During the dot-com hay days, there was one platform everyone used their hard won VC dollars to backend their online flower boutiques with; Oracle running on Solaris. There was a reason for that, aside from insane sales tactics and a surplus of available VC dollars for licensing (and that it meant you got to throw Oracle and Sun up on your “Valued Business Partners” ppt slide). Sun and Oracle got together to make that platform *scream*. They locked engineers in a room together, told them to play nice, and printed out the subsequent cash.

    In a short amount of time, MySQL will similarly scream on those cores within cores we keep hearing about. Jon’s going to lock that MySQL team in with his existing engineers, and in a year or so, not only is he going to have the software sales associated with any MySQL conversions, he’s also going to have the hardware sales associated with being the premier MySQL platform for all that beautiful open source market share. It’s right out of the Apple playbook (also, fundamentally a hardware company), and it’s fucking brilliant.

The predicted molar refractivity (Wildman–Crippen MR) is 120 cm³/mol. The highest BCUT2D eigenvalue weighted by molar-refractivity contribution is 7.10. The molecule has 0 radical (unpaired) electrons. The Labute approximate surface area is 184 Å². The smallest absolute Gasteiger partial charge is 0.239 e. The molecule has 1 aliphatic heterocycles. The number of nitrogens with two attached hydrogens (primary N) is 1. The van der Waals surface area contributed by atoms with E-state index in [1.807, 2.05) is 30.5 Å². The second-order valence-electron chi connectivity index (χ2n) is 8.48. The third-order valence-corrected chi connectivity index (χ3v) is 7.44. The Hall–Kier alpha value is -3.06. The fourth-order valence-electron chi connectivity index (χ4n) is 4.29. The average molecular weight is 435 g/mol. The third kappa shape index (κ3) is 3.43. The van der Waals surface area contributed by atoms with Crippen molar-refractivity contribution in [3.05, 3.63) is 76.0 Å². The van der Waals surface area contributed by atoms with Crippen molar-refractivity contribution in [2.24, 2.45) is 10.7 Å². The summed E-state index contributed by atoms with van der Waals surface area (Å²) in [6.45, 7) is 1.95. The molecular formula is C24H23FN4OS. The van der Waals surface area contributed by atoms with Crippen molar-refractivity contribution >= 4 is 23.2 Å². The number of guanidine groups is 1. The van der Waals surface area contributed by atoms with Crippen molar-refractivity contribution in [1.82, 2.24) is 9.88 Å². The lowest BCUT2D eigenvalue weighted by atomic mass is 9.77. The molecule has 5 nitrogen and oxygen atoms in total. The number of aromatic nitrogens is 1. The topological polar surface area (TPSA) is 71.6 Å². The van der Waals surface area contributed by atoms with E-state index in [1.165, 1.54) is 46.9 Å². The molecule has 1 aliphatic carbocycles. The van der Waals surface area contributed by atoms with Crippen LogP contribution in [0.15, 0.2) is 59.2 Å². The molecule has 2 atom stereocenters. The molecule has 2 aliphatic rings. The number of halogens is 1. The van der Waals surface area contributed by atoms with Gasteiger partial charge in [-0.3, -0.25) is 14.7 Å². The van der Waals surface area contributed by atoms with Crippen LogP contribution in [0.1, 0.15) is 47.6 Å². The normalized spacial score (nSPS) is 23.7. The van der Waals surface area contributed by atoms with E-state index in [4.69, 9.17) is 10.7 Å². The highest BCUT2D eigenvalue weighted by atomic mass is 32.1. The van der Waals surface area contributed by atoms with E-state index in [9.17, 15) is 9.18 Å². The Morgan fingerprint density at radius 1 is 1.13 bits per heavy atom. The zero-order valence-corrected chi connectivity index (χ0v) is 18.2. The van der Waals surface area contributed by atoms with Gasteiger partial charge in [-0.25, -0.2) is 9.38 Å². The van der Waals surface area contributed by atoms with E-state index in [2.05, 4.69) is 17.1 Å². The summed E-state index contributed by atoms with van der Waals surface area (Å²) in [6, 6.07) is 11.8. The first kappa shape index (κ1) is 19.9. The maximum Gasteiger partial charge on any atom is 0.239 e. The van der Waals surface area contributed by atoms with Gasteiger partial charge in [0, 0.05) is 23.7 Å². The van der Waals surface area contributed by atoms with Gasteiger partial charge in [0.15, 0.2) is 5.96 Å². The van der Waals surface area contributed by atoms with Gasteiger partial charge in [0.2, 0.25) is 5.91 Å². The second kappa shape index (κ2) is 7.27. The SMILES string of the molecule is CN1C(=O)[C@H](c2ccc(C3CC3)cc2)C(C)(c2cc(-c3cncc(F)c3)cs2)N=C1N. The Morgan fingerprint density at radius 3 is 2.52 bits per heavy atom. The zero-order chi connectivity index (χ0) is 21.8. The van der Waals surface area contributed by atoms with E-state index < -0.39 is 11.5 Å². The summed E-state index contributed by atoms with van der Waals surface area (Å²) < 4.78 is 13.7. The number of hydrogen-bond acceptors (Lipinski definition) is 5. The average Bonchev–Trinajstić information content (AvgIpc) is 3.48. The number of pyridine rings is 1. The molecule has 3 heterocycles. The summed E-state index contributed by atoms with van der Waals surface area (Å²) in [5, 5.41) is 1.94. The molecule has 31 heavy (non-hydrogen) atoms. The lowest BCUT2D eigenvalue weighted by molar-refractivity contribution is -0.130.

• http://www.michaeldolan.com Mike Dolan

    I like the mixture of open source and economics!

    I disagree with the first comment here – any vendor in the community could fork and screw up that vision (consider that MySQL is not like Apple on IP).

    Also, consider the volume of the data or applications built for other database products already. Everyone keeps talking about the volume of MySQL instances, but really think of the volume of paid for database solutions. If I can get Database A under GPL from Sun who I’ve never bought a database from… ever, or I can get Database B from Oracle which every vendor has certified to and the Oracle Database is already all over my datacenter… am I really likely to switch?

    My point? The volume of paid, production data out there is locked away in Oracle/DB2/MS SQL. It’s very difficult for companies to move that data. At best, MySQL is targeted at new data, new applications and that will be extremely difficult to capture enough share of to ramp up and provide returns on a billion dollars of cash invested in Jan 2008. The financial model does not work at $1B cash, even if you ascribe to the theory that volume eventually drives participation in the market, driving greater revenue opportunity, other investment options could have offered higher returns over the next 5 yrs…